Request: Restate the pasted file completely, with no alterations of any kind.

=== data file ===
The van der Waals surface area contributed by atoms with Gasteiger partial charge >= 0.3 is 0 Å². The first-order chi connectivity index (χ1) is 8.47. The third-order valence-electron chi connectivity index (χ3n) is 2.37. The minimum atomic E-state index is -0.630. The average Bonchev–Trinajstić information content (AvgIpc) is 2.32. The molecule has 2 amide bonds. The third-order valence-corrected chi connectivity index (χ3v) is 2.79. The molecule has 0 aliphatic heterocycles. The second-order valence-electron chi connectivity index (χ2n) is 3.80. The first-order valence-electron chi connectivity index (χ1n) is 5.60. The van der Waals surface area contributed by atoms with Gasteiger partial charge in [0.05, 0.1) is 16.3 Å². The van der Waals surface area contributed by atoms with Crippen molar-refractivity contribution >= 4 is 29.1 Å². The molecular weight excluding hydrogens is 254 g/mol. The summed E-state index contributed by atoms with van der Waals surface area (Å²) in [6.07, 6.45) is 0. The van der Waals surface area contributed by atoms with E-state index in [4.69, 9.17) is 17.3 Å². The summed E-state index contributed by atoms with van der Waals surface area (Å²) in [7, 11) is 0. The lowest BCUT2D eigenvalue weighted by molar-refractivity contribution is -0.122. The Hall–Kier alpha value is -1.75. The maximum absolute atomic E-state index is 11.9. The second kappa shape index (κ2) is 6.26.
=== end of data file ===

The van der Waals surface area contributed by atoms with Gasteiger partial charge >= 0.3 is 0 Å². The first-order chi connectivity index (χ1) is 8.47. The third-order valence-electron chi connectivity index (χ3n) is 2.37. The minimum atomic E-state index is -0.630. The average Bonchev–Trinajstić information content (AvgIpc) is 2.32. The molecule has 2 amide bonds. The third-order valence-corrected chi connectivity index (χ3v) is 2.79. The molecule has 0 aliphatic heterocycles. The second-order valence-electron chi connectivity index (χ2n) is 3.80. The first-order valence-electron chi connectivity index (χ1n) is 5.60. The van der Waals surface area contributed by atoms with Gasteiger partial charge in [0.05, 0.1) is 16.3 Å². The van der Waals surface area contributed by atoms with Crippen molar-refractivity contribution >= 4 is 29.1 Å². The molecular weight excluding hydrogens is 254 g/mol. The summed E-state index contributed by atoms with van der Waals surface area (Å²) in [6.07, 6.45) is 0. The van der Waals surface area contributed by atoms with E-state index in [4.69, 9.17) is 17.3 Å². The summed E-state index contributed by atoms with van der Waals surface area (Å²) in [7, 11) is 0. The lowest BCUT2D eigenvalue weighted by molar-refractivity contribution is -0.122. The Hall–Kier alpha value is -1.75. The maximum absolute atomic E-state index is 11.9. The second kappa shape index (κ2) is 6.26.